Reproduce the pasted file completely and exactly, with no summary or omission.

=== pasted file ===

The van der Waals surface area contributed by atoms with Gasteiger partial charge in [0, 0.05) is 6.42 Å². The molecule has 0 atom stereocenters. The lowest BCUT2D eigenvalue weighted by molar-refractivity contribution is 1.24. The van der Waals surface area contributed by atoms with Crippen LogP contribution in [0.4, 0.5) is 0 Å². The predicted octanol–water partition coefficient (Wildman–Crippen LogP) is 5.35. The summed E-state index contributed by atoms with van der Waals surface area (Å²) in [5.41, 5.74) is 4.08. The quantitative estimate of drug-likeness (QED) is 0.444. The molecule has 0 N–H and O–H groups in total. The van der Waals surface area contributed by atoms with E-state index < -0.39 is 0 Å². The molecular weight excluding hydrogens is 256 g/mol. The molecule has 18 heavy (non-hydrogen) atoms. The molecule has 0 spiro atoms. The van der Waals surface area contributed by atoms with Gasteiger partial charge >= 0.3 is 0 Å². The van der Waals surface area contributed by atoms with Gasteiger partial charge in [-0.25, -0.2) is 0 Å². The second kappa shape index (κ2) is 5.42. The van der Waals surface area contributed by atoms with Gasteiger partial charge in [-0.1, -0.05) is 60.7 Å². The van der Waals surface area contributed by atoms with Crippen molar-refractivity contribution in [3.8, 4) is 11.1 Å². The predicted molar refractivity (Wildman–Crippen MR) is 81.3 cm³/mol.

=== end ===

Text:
The van der Waals surface area contributed by atoms with Gasteiger partial charge in [0, 0.05) is 6.42 Å². The molecule has 0 atom stereocenters. The lowest BCUT2D eigenvalue weighted by molar-refractivity contribution is 1.24. The van der Waals surface area contributed by atoms with Crippen LogP contribution in [0.4, 0.5) is 0 Å². The predicted octanol–water partition coefficient (Wildman–Crippen LogP) is 5.35. The summed E-state index contributed by atoms with van der Waals surface area (Å²) in [5.41, 5.74) is 4.08. The quantitative estimate of drug-likeness (QED) is 0.444. The molecule has 0 N–H and O–H groups in total. The van der Waals surface area contributed by atoms with E-state index < -0.39 is 0 Å². The molecular weight excluding hydrogens is 256 g/mol. The molecule has 18 heavy (non-hydrogen) atoms. The molecule has 0 spiro atoms. The van der Waals surface area contributed by atoms with Gasteiger partial charge >= 0.3 is 0 Å². The van der Waals surface area contributed by atoms with Gasteiger partial charge in [-0.25, -0.2) is 0 Å². The second kappa shape index (κ2) is 5.42. The van der Waals surface area contributed by atoms with Gasteiger partial charge in [-0.1, -0.05) is 60.7 Å². The van der Waals surface area contributed by atoms with Crippen molar-refractivity contribution in [3.8, 4) is 11.1 Å². The predicted molar refractivity (Wildman–Crippen MR) is 81.3 cm³/mol.